"On August 2, 1907, I encountered the most threatening sight I ever saw in the ball field. He was a rookie, and we licked our lips as we warmed up for the first game of a doubleheader in Washington. Evidently, manager Pongo Joe Cantillon of the Nats had picked a rube out of the cornfields of the deepest bushes to pitch against us... He was a tall, shambling galoot of about twenty; with arms so long they hung far out of his sleeves, and with a sidearm delivery that looked unimpressive at first glance... One of the Tigers imitated a cow mooing, and we hollered at Cantillon: 'Get the pitchfork ready, Joe-- your hayseed's on his way back to the barn.'”

“...The first time I faced him, I watched him take that easy windup. And then something went past me that made me flinch. The thing just hissed with danger. We couldn't touch him... every one of us knew we'd met the most powerful arm ever turned loose in a ball park."

Although a lack of precision instruments prevented accurate measurement of his fastball, in 1917, a Bridgeport, Connecticut munitions laboratory recorded Johnson's fastball at 134 feet per second, which is equal to 91.36 miles per hour (147.03 km/h), a velocity which was virtually unique in Johnson's day, with the possible exception of Smoky Joe Wood. Johnson, moreover, pitched with a sidearm motion, whereas power pitchers are normally known for pitching with a straight-overhand delivery. Johnson's motion was especially difficult for right-handed batters to follow, as the ball seemed to be coming from third base.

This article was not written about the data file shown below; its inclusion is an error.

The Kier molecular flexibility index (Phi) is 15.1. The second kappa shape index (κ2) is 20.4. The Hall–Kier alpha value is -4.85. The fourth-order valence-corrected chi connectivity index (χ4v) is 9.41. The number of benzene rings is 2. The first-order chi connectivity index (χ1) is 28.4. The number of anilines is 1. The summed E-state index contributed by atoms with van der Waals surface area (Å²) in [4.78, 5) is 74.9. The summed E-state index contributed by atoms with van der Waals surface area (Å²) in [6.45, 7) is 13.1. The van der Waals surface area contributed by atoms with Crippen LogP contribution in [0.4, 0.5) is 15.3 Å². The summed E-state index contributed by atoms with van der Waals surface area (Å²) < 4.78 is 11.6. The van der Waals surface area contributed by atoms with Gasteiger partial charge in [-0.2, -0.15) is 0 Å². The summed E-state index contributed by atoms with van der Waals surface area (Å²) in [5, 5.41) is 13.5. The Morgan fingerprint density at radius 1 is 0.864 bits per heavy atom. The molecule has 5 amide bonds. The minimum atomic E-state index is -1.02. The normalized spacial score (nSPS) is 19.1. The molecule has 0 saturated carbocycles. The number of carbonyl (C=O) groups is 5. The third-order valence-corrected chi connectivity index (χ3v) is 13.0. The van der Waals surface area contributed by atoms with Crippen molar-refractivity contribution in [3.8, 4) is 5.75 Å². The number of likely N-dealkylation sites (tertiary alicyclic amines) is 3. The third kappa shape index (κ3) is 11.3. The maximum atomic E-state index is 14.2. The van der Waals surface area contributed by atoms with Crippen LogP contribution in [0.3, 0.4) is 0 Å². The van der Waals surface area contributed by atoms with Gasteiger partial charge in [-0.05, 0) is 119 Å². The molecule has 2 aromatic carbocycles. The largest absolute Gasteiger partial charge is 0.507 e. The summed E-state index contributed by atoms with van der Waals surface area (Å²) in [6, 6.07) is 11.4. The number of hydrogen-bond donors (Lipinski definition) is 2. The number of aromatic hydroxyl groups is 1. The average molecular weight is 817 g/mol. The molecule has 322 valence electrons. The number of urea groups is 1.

Johnson played his entire career with the Senators from 1907-1927. During his tenure he won two American League MVP awards in 1913 and 1924. He never played in an All-Star Game as the first one wasn’t played until 1933. He also never won a Cy Young Award as the first ones were given out in 1956, a year after his death. He only won one World Series in 1924 against the New York Giants. Johnson does have the distinction of being one of the first five players elected into the National Baseball Hall of Fame in 1936. The other four: Ty Cobb, Christy Mathewson, Babe Ruth and Honus Wagner. Shockingly Cobb outlived them all.